He paid them good salaries and took personal interest in their training. Balban succeeded in increasing the strength and efficiency of the army. With the help of his strong and efficient army, he ruthlessly suppressed the Hindus uprisings at Doab, Badyun, Ketehar, Amroha, etc by crushing anti-social and anti-government elements. Balban brought about security and peace to his subjects. PERSONAL CHARATER To enhance the prestige of the king, Balban himself maintained a high character. He believed that personal character of the king should be beyond suspicion.

As soon as he came to the throne, he gave up wine and jovial company. He upheld the high power of justice and gave exemplary punishment to his nobles on their misdeeds. Balban made serious distinction between high born and lowborn. He never assigned any office of the state to a lowborn person. He even refused to meet the lowborn persons. Balban was very meticulous about royal dignity in his court and private life. He was especially careful in his private life. He imposed a vigorous discipline on himself. He was never seen without wearing a cap or socks or shoes.

According to Balban, a ruler who did not safeguard his status would fail to perform his functions properly. AN ASSESSMENT Discussing the short-term aftermath, it is stated that Balban’s Theory of Kingship and measures taken under this proved fruitful in the short run and fatal to the long run. Balban’s Theory of Kingship and measures under this theory restored the prestige of Sultan. With this policy, he ensured internal peace and external security to his state. Although, his ruthlessness is subject to criticism but it was the need of time.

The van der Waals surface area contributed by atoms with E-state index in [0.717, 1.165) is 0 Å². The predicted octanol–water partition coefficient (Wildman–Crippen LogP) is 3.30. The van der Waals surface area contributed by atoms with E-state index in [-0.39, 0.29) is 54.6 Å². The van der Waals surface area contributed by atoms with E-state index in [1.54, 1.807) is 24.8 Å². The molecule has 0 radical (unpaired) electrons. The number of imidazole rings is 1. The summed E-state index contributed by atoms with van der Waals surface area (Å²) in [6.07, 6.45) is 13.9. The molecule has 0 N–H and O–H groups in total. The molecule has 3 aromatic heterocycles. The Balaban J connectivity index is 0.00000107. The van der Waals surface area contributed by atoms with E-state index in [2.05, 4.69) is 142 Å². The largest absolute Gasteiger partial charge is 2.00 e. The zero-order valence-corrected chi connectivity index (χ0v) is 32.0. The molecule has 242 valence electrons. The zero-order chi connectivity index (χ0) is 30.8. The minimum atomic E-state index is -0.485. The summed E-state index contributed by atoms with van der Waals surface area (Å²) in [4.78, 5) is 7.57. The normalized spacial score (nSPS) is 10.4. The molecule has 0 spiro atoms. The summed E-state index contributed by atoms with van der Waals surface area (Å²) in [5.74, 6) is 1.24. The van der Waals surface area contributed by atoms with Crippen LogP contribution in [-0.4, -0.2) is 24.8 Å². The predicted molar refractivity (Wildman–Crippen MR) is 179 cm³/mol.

The strict policies of Balban were necessary to check the internal and external threats. The threatening elements could be subdued only by oppressive measures. Historians have also pointed out some important faults in Balban’s system. Pro. Habibullah although appreciated Balban’s Theory but he also pointed out that, “He considered himself more the custodian of the Turkish sovereign than a king of Muslamans”. It is fact that the Indian Muslims were newly converted to Islam and might be unreliable but this complete exclusion from government was not in the interest of the Muslim empire.